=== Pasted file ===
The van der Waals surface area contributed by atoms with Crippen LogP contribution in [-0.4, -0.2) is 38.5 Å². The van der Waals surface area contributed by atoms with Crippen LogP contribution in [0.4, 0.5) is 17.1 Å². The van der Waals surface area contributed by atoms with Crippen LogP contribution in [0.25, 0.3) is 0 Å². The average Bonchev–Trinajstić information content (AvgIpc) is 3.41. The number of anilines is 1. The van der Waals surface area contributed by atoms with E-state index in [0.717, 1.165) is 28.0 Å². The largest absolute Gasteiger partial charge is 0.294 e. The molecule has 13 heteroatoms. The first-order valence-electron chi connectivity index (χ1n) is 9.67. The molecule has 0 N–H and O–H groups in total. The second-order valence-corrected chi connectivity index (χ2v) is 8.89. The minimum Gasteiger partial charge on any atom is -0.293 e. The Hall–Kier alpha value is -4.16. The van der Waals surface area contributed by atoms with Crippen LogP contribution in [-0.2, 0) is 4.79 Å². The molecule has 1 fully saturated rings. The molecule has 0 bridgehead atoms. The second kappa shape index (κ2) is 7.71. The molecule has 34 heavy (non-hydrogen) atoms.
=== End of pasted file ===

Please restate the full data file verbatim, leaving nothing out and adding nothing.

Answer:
The van der Waals surface area contributed by atoms with Crippen LogP contribution in [-0.4, -0.2) is 38.5 Å². The van der Waals surface area contributed by atoms with Crippen LogP contribution in [0.4, 0.5) is 17.1 Å². The van der Waals surface area contributed by atoms with Crippen LogP contribution in [0.25, 0.3) is 0 Å². The average Bonchev–Trinajstić information content (AvgIpc) is 3.41. The number of anilines is 1. The van der Waals surface area contributed by atoms with E-state index in [0.717, 1.165) is 28.0 Å². The largest absolute Gasteiger partial charge is 0.294 e. The molecule has 13 heteroatoms. The first-order valence-electron chi connectivity index (χ1n) is 9.67. The molecule has 0 N–H and O–H groups in total. The second-order valence-corrected chi connectivity index (χ2v) is 8.89. The minimum Gasteiger partial charge on any atom is -0.293 e. The Hall–Kier alpha value is -4.16. The van der Waals surface area contributed by atoms with Crippen LogP contribution in [-0.2, 0) is 4.79 Å². The molecule has 1 fully saturated rings. The molecule has 0 bridgehead atoms. The second kappa shape index (κ2) is 7.71. The molecule has 34 heavy (non-hydrogen) atoms.